Phosphides. J. Townsend, Glasgow, Lanark, N.B. May 21, 1875.9. “Notes on some Salts of Pilocarpine.” Mr. A. W.

No. 1862. This invention consists in the utilisation, as a source of Gerrard.

the phosphorus and phosphides, of phosphate of alumina; and the

kind known as Rodonda phosphate answers quite well, although other 10. Report on the Aconite Alkaloids.” Dr. Wright, varieties will do so also. F.C.S.

Improvements in photometers. W. Morgan-Brown, Southampton 11. "The Solubility of Cinchona Principles in Glyce Buildings London. 19 communication from 0: Shuette, Rue Gallion,

Paris.) May 21, . This invention consists in rine." Mr. T. Andrews.

measuring light by interposing one or several thicknesses of slightly “The Therapeutic Value of the Aloins.” Dr. opaque substances, as paper, carrying increasing numbers, by which Tilden, F.C.S.

figures the relative intensity of the light is measured. 13. "The Active Principle of Capsicum Fruit." J. C. Thresh, F.C.S.

NOTES AND QUERIES. 14. Report of the Oxidation of the Essential Oils." Part IV. C. T. Kingzett, F.C.S.

Analysis of Water of River Hooghly.-Can any of your readers 15. “Report on the Essential Oil of Sage.” M. M. P. ) inform me if any analysis of the water of the River Hooghly, in India, Muir, F.C.S.

has ever been published, and where it may be referred to ? I desire to 16. “Note on the Benzoates in Suint.” Mr. A. Taylor. consult such an analysis if possible.-F. J. Rowan.

17. “ Notes on the Colouring Matter of Crocus Sativus." W. W. Stoddart, F.C.S.

COLLEGE, MANCHESTER. 18. “ Pekoe • Flower'-or, Hair of the Tea Leaf.” T.

Principal-J. G. GREENWOOD, LL.D. B. Groves, F.C.S.

Professors and Lecturers. 19. “A New Form of Plaster of Cantharides." Mr. A. Greek-J. G. Greenwood, LL.D., Fell. Univ. Coll., Lond. W. Gerrard.

Latin ; Comparative Philology–A. S. Wilkins, M.A., Fell. Univ. Coll,

Lond. 20. "A Proposed Solution of Citrate of Iron and English Literature ; Ancient and Modern History-A. W. Ward, Quinine.” Mr. J. F. Brown.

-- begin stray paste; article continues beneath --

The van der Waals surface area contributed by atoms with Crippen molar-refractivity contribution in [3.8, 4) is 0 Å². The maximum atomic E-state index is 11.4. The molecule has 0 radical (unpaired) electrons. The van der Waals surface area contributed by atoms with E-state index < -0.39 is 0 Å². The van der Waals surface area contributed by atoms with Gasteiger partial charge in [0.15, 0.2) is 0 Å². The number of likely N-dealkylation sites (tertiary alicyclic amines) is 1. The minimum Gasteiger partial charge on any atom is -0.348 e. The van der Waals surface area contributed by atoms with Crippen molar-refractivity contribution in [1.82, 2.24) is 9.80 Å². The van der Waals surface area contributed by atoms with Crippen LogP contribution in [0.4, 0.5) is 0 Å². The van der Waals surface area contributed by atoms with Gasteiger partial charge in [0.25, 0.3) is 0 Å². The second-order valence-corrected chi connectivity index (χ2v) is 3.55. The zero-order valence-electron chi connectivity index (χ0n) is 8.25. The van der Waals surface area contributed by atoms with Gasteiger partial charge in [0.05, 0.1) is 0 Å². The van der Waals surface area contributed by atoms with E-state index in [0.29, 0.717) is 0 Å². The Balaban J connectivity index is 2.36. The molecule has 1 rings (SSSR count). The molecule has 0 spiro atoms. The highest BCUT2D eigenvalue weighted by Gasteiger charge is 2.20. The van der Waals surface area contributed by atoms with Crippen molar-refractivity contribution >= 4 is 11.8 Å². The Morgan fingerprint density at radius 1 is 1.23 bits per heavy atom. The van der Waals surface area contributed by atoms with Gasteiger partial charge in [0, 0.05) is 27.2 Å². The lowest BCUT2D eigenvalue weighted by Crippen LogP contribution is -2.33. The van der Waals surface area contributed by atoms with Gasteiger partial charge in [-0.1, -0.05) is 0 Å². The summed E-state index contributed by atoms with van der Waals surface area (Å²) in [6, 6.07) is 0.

M.A., Fell. St. Peter's Coll., Camb. 21. " Preliminary Report on the Chemistry of Ivy.” | English Language–T. Northcote Toller, M.A., late Fell. Christ's R. H. Davies, F.C.S.

Coll., Camb.

Mathematics-Thomas Barker, M.A., late Fell. Trin. Coll., Camb. “Supplementary Note on Phosphate Syrups.” W. Natural Philosophy; Physical Laboratory--Balfour Stewart, M.A., L. Howie, F.C.S.

LL.D., F.R.S., Thomas H. Core, M.Á. 23. “On Filtering Papers.” Thomas Greenish, F.C.S.

Civil and Mechanical Engineering, Geometrical and Mechanical

Drawing-Osborne Reynolds, M.A., Fell. Queen's Coll., Camb.
Logic and Mental and Moral Philosophy; Political Economy-Robert

Adamson, M.A.

Jurisprudence and Law-Alfred Hopkinson, M.A., B.C.L., Stowell

Fell. Univ. Coll., Oxford.
Chemistry and Metallurgy-H. E. Roscoe, B.A., Ph.D., F.R.S.

Organic Chemistry-C. Schorlemmer, F.R.S.

Animal Physiology and Zoology; Vegetable Physiology and Botany SPECIFICATIONS.

-W. C. Williamson, F.R.S.

Physiology and Histology-Arthur Gamgee, M.D., F.R.S. Improvements in the manufacture of alkaline sulphates. J.C. Geology and Palæontology-W. Boyd Dawkins, M.A., F.R.S., F.G.S. Stevenson, South Shields, Durham. May 8, 1875:-No. 1723. This Mineralogy-C. A. Burghardt, Ph.D. invention relates to the preparation of common salt to be used in the Oriental Languages; German-T. Theodores. process patented by Messrs. Hargreaves and Robinson for the manu. French Language and Literature-). F. H. Lallemand, B. és Sc. facture of sulphate of soda by exposing common salt to the action of Free-Hand Drawing-William Walker. sulphurous acid. Improvements in the treatment of natural substances containing

Harmony and Musical Composition-Edward Hecht.

With Assistant Lecturers in all the Principal Departments. phosphates of alumina. M. Prentice, Stowmarket, Suffolk. May 11, 1875.-No. 1958. This invention relates to the treatment of natural


Candidates for Admission must not be under fourteen years of age, products containing phosphoric acid and alumina, and consists in subjecting such natural phosphates to the action of an aikali or alkaline

and those under sixteen will be required to pass a Preliminary Excarbonate, such, for example, as caustic soda, or carbonate of soda, or

amination in English, Arithmetic, and the Elements of Latin. soda-ash, or to what is known as black-ash liquor, or to other alkaline

Prospectuses of the several Departments of Arts, Science and Law, products, such, for example, as the waste alkaline liquors from paper

Medicine, the Evening Classes, and of Scholarships and Entrance works, in order that the phosphoric acid and the alumina contained in Exhibitions, will be forwarded on application. the natural phosphates may be separated therefrom by being thus rea